Argon, in contrast, is heavier than air and so remains within Earth's atmosphere. The Bourbaki Panorama in Lucerne, Switzerland still exhibits a circular painting of 1881 painted by Edouard Castres. Neon, like water vapor, is lighter than air; unlike water vapor, which condenses into a liquid below the stratosphere and is thus trapped in Earth's atmosphere, neon may slowly leak out into space, which explains its scarcity on Earth. Panoramic paintings were patented by Robert Barker in 1787 and became at 1792 London a very popular way to represent landscapes and historical events. Neon is a rare gas that is found in the Earth's atmosphere at 1 part in 65,000 and is produced by supercooling air and fractionally distilling it from the resulting cryogenic liquid. . Neon is usually found in the form of a gas with molecules consisting of a single neon atom. Today "panorama" signifies any high aspect ratio or wide screen image or film format, especially suitable for landscapes, where a lot of scenery can be taken in at a glance.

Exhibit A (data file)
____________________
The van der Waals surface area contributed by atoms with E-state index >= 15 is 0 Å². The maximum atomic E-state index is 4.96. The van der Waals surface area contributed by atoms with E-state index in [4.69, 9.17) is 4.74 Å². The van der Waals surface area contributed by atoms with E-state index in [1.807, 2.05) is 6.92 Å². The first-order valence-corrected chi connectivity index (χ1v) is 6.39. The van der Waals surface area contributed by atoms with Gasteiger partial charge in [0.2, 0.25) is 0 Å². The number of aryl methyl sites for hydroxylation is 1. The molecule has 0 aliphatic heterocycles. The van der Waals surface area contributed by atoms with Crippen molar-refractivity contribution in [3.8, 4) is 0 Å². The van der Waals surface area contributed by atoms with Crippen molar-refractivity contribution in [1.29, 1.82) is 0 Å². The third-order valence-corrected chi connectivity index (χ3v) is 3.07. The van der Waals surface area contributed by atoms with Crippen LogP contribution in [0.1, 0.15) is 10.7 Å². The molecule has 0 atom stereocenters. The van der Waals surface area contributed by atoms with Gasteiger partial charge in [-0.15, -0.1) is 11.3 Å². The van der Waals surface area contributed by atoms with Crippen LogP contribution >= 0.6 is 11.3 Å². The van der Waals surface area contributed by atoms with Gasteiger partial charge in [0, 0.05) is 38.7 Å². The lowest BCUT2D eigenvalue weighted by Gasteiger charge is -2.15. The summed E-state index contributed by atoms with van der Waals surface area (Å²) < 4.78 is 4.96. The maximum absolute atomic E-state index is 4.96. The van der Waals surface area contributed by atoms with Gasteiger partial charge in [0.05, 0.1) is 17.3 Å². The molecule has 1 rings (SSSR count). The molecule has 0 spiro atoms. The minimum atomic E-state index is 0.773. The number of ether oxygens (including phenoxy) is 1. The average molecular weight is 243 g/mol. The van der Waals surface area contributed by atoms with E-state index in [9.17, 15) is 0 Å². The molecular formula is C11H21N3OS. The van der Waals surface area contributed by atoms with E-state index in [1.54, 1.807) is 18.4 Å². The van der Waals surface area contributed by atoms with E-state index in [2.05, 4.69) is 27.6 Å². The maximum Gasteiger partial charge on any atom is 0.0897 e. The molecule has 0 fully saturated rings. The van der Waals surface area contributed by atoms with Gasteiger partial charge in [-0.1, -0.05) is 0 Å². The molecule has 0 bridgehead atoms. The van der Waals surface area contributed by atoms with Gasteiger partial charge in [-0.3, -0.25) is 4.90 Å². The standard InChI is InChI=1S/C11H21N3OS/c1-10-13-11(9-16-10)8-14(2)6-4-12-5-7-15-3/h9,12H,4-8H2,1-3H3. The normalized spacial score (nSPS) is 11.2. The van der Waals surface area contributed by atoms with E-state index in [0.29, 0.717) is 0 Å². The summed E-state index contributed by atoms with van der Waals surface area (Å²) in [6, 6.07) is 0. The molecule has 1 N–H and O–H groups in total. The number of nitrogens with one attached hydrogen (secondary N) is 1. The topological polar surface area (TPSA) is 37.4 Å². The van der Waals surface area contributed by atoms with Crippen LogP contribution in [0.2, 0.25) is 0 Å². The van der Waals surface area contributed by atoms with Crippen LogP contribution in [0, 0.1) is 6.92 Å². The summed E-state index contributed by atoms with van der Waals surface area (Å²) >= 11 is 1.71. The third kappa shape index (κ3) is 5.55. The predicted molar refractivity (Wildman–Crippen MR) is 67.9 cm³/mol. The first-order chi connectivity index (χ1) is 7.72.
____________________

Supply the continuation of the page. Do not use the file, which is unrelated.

Neon (Greek neos meaning "new") was discovered by Scottish chemist William Ramsay and English chemist Morris Travers in 1898. The word panorama was coined by the Scottish painter Robert Barker in 1792 to describe his panoramic paintings of Edinburgh shown on a cylindrical surface viewed from the inside, which he soon was exhibiting in London, as "The Panorama". Other uses:. The word "neon" is also used generically for these types of lights when in reality many other gases are used to produce different colors of light. The reddish-orange color that neon emits in neon lights is widely used to make advertising signs.

Neon has the most intense discharge at normal voltages and currents of all the rare gases. In most applications it is a less expensive refrigerant than helium. Neon is the second-lightest noble gas, glows reddish-orange in a vacuum discharge tube and has over 40 times the refrigerating capacity of liquid helium and three times that of liquid hydrogen (on a per unit volume basis). .

A colorless nearly inert noble gas, neon gives a distinct reddish glow when used in vacuum discharge tubes and neon lamps and is found in air in trace amounts. Neon is the chemical element in the periodic table that has the symbol Ne and atomic number 10. Los Alamos National Laboratory – Neon. Liquefied neon is commercially used as an economical cryogenic refrigerant.

Neon and helium are used to make a type of gas laser. television tubes. wave meter tubes. lightning arrestors.

high-voltage indicators. vacuum tubes.